Our main interest is the spatial and temporal regulation of heterochromatin, a transcriptionally inactive (silent) form of chromatin that is crucial for cellular differentiation, genome stability and chromosome organization.
We seek to address which factors contribute to heterochromatin regulation, how do they cooperate with each other, and what are the underlying mechanisms by which they shape and control heterochromatin.
For this, we employ genetics and functional genomics to identify novel factors and assign them to functional pathways and regulatory networks. Using live-cell imaging, molecular biology and biochemistry, we further seek to understand the underlying mechanisms of regulation. As a model, we use the powerful fission yeast (Schizosaccharomyces pombe) system.
S. pombe has the great advantage of being less complex than metazoans while still sharing many of the conserved hallmarks of heterochromatin present in higher eukaryotes (e.g. repressive histone H3-Lys9 methylation, HP1 proteins, RNAi). Its relatively small genome can be easily and precisely manipulated and allows us applying various advanced genomics tools, like automated genetic crosses and epistasis interaction maps at the genome-wide scale.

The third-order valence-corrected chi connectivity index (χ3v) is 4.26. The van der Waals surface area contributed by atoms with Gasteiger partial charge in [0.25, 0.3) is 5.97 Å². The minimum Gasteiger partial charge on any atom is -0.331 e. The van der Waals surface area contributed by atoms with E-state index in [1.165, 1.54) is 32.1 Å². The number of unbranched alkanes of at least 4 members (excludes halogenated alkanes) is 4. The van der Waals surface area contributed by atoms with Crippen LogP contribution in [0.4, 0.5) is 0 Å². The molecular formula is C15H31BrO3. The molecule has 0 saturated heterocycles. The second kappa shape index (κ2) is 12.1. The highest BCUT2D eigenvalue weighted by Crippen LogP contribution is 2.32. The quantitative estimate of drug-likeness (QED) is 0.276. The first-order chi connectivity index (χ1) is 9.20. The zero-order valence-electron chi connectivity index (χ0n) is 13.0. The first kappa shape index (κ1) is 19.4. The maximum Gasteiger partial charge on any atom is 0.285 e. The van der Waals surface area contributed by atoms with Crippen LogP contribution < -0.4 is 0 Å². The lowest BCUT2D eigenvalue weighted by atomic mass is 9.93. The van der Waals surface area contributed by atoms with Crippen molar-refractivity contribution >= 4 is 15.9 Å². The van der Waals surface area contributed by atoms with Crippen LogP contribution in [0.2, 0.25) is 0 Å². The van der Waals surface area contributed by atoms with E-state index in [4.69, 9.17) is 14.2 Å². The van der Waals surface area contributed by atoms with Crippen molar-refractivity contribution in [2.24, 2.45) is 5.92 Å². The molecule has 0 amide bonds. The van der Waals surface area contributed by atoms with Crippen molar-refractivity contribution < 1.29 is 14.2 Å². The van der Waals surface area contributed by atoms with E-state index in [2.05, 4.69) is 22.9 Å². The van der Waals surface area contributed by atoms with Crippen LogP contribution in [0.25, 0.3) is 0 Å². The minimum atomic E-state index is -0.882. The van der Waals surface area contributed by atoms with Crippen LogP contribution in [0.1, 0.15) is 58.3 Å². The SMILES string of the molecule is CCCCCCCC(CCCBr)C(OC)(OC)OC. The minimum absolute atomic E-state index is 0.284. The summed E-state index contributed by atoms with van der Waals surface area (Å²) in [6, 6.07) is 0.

Our lab is highly international and part of the Department of Physiological Chemistry of the Ludwig Maximilian University (LMU) Munich. We are located in the Biomedical Center (BMC) on the Martinsried Campus in the south of Munich. We are directly next to the BioCenter and the Max Planck Institutes of Biochemistry and Neurobiology, and in close proximity to the Gene Center and Helmholtz Institute of the Grosshadern Campus.
We are part of the EC-funded Innovative Training Network (MSCA-ITN) “Cell2Cell that investigates how cell-to-cell heterogeneity in chromatin structure promotes adaptation to changes in the environment. We are also a member of the collaborative research center Chromatin Dynamics (SFB 1064) and its PhD training program (IRTG). In addition, our lab is associated with the International Max Planck Research School for Molecular Life Sciences (IMPRS-LS).
We are funded by the Marie Skłodowska Curie Actions (MSCA) of the European Commission (EC), the Deutsche Forschungsgemeinschaft (DFG), the Friedrich Baur Stiftung, and the former European Network of Excellence Epigenesys.